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Buddhadharma : Fall 2012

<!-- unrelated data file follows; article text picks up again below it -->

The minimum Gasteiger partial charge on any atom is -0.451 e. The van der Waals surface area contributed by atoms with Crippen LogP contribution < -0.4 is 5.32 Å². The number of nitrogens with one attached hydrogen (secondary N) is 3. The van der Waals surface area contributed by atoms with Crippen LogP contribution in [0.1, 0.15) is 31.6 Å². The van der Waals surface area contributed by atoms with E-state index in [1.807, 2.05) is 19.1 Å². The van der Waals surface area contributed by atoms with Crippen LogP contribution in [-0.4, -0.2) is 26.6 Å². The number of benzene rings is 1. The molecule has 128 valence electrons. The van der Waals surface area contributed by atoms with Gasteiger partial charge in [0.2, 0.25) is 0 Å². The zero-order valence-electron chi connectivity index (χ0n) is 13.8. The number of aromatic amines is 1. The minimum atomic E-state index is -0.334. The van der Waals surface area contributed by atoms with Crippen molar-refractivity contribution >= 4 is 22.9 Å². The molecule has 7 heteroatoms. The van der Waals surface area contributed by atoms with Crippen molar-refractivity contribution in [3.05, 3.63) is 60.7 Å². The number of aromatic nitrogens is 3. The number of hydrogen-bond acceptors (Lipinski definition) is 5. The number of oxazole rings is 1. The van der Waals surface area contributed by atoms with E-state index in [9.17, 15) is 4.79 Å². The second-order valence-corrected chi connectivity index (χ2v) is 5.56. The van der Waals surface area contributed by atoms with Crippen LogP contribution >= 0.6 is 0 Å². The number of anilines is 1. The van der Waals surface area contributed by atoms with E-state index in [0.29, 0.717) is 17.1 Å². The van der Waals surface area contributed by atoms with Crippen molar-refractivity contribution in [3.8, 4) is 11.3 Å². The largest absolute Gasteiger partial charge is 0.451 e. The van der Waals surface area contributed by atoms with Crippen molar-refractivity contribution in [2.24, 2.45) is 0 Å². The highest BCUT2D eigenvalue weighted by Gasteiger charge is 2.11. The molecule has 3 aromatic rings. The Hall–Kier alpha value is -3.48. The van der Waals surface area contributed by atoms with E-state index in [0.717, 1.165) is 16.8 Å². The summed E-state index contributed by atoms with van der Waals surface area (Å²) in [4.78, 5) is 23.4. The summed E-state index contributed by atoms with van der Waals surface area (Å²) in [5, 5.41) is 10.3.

26 BUDDHADHARMA: THE PRACTITIONER’S QUARTERLY FALL 2 0 1 2 applies to all Prajnaparamita Sutras, including the Heart Sutra: ...if we insist that the requirements of the logi� cal mind be satisfied, we are missing the point. What the Diamond Sutra is actually delivering is not a systematic treatise, but a series of sledge� hammer blows, attacking from this side and that, to try and break through our fundamental delusion. It is not going to make things easy for the logical mind by putting things in a logical form. This sutra is going to be confusing, irritat� ing, annoying, and unsatisfying—and perhaps we cannot ask for it to be otherwise. If it were all set forth neatly and clearly, leaving no loose ends, we might be in danger of thinking we had grasped the Perfection of Wisdom. —Sangharakshita, Wisdom Beyond Words Another way to look at the Heart Sutra is that it represents a very condensed contempla� tion manual. It is not just something to be read or recited, but the intention is to contemplate its meaning in as detailed a way as possible. Since it is the Heart Sutra, it conveys the heart essence of what is called prajnaparamita, the “perfection of wisdom or insight.” In itself, it does not fuss around, or give us all the details. It is more like a brief memo for contemplating all the elements of our psychophysical existence from the point of view of what we are now, what we become as we progress on the Buddhist path, and what we attain (or do not attain) at the end of that path. If we want to read all the details, we have to go to the longer Prajnaparamita Sutras, which make up about twenty�one thousand pages in the Tibetan Buddhist canon—twenty�one thou� sand pages of “no.” The longest sutra alone, in one hundred thousand lines, consists of twelve large books. The Heart Sutra is on the lower end, so to speak, and the shortest sutra consists of just one letter, which is my personal favorite. It starts with the usual introduction, “Once the Bud� dha was dwelling in Rajagriha at Vulture Flock Mountain” and so on, and then he said, “A.” It ends with all the gods and so on rejoicing, and that’s it. It is said that there are people who actu� ally realize the meaning of the Prajnaparamita Sutras through just hearing or reading “A.” Besides being a meditation manual, we could also say that the Heart Sutra is like a big koan. But it is not just one koan, it is like those Rus� sian dolls: there is one big doll on the outside and then there is a smaller one inside that first one, and there are many more smaller ones in each following one. Likewise, all the “nos” in the big koan of the sutra are little koans. Every little phrase with a “no” is a different koan in terms of what the “no” relates to, such as “no eye,” “no ear,” and so on. It is an invitation to con� template what that means. “No eye,” “no ear” sounds very simple and very straightforward, but if we go into the details, it is not that straight� forward at all. In other words, all those different “no” phrases give us different angles or facets of the main theme of the sutra, which is emptiness. Emptiness means that things do not exist as they seem, but are like illusions and like dreams. They do not have a nature or a findable core of their own. Each one of those phrases makes us look at that very same message. The message or the looking are not really different, but we look at it in relation to different things. What does it mean that the eye is empty? What does it mean that vis� ible form is empty? What does it mean that even wisdom, buddhahood, and nirvana are empty? From an ordinary Buddhist point of view we could even say that the Heart Sutra is not only crazy, but it is iconoclastic or even hereti� cal. Many people have complained about the Prajnaparamita Sutras because they also trash all the hallmarks of Buddhism itself, such as the four noble truths, the Buddhist path, and nir� vana. These sutras not only say that our ordinary thoughts, emotions, and perceptions are invalid and that they do not really exist as they seem to, but that the same goes for all the concepts and frameworks of philosophical schools—non� Buddhist schools, Buddhist schools, and even the Mahayana, the tradition to which the Pra- jnaparamita Sutras belong. Is there any other spiritual tradition that says, “Everything that we teach, just forget about it”? It is somewhat simi� lar to the boss of Microsoft recently having pub� licly recommended that PC users should not buy Windows Vista any more, but instead go straight from Windows XP to Windows 7. Basically, he was advertising against his own product. KARL BRUNNHÖLZL is a senior teacher in the Nalandabodhi community of Dzogchen Ponlop Rinpoche and was recently bestowed the title of khenpo. He is the author and translator of numerous texts, including Luminous Heart, Gone Beyond, and Groundless Paths. This teaching is from his new book, The Heart Attack Sutra, published by Snow Lion, 2012. The Heart Sutra is not about reciting some stereotypical formula without ever getting to the core of our own clinging to real existence. RYSZARDFRACKIEWICZ